Something that people always ask me about is how I manage to keep my house so perfectly clean with my four little ones.
Just kidding, nobody ever asks me that.
I guess the reason they don’t though is because it isn’t, and that’s okay, because having a perfectly clean house isn’t really my goal. Not anymore. Okay, so sometimes it is, but I’m fighting it. I’ve gotta be honest, I’m a recovering perfectionist (I’m your typical enneagram type 1), and having a perfectly clean house was something that I used to regularly strive for. But, in my current season, it’s exhausting and if I’m being truthful, when it comes down to it, I’m really doing it for myself, not for the rest of my family. And I was pretty grumpy and unpleasant trying to maintain it.
A friend opened my eyes to another perspective too that really got me thinking. She told me that whenever someone is coming over, she makes sure to leave a basket of laundry out. The reason she does that is because she wants to make sure the other person feels comfortable and would feel comfortable having them over to their own home as well. That thought was pretty groundbreaking for me. I’d never before considered how my own impossible striving for perfection could make someone else feel. Especially if I acted like it was so effortless. And if that person knew I’d been making myself or my family crazy trying to make it that perfect, how would they feel then? For me, thinking about these things was really necessary and healthy.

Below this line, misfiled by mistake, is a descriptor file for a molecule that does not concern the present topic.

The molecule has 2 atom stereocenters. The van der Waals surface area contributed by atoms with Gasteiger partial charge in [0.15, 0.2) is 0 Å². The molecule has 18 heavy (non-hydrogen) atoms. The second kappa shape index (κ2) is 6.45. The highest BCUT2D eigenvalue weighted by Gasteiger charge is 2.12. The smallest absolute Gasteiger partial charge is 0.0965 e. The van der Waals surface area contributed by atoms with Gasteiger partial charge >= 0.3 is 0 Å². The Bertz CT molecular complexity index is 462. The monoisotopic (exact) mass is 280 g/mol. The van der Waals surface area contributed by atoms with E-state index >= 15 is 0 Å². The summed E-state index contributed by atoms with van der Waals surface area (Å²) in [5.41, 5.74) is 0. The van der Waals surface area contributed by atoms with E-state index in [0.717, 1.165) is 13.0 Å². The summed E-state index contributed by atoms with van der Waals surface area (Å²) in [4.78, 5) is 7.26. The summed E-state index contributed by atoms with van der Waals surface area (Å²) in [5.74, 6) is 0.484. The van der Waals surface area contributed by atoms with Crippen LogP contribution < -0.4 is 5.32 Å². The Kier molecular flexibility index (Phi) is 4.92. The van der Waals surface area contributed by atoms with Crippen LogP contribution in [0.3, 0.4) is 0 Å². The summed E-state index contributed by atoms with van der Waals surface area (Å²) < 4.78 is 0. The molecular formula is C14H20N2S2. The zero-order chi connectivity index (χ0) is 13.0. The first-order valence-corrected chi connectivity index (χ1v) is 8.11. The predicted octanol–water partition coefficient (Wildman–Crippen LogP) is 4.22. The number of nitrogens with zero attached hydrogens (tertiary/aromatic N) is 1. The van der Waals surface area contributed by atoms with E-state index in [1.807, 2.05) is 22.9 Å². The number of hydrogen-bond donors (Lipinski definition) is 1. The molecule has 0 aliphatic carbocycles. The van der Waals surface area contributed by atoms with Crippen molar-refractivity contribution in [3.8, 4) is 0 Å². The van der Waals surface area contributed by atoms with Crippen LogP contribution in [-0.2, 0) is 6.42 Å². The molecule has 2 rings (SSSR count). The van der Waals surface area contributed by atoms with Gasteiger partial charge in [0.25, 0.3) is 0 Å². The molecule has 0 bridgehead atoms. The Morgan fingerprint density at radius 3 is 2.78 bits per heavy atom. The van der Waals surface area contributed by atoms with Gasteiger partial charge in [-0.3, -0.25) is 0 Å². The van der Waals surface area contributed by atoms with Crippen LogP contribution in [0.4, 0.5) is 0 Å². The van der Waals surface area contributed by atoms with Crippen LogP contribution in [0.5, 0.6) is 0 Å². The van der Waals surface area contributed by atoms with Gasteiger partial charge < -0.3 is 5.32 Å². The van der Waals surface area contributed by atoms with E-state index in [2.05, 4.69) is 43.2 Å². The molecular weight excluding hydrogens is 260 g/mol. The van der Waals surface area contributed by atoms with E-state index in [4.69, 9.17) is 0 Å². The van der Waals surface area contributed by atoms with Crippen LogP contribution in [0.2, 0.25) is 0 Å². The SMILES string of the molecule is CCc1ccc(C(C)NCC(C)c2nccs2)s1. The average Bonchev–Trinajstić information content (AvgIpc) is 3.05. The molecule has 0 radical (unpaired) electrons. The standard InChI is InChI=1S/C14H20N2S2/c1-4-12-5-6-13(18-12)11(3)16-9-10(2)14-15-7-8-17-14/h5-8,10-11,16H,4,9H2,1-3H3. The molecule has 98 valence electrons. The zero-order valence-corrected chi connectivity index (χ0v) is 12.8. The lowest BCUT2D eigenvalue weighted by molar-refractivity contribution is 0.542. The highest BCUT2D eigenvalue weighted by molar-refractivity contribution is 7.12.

There’s nothing wrong with having a clean space, in fact— I l o v e it. One day it will be much more simple to have my space squeaky clean, but today isn’t that day and that’s okay. It’s not today because I have four adorable little people that don’t really care if the house is clean. More than not care about it, they actively do their part to make sure it’s not, and frankly, I’d rather hang with them than follow around behind them all day trying to make it look like they don’t live here too.
But, I still love having a clean space. So how can I reconcile not constantly cleaning but not going crazy because of the mess and the clutter?
Here are some ideas that have helped me and hopefully can be encouraging to you too:
First, I have to set some healthier expectations for myself. For me, that starts with answering, “Why?” —Why am I doing this? This might be obvious to some people, but for me the motivation of why I’m doing something changes everything about how I feel about it. And if I’m not sure about the “why” it shows. So that’s the first step, see if you can answer it and get a “Why” that you feel good about.
My “why” in cleaning is to be a good steward of what God has given me and to have a home that’s healthy and restful for everyone that lives here. As a bonus, I also would generally like guests to not feel afraid when they are inside of my home, but hey I can’t always catch everything. Examples of that are for another time 😉 .
Next, I make a plan based on my “Why”. So, I have to ask, how can I take care of my home in a way that I’m being a good steward? And what needs to be in place for it to be healthy and restful for everyone?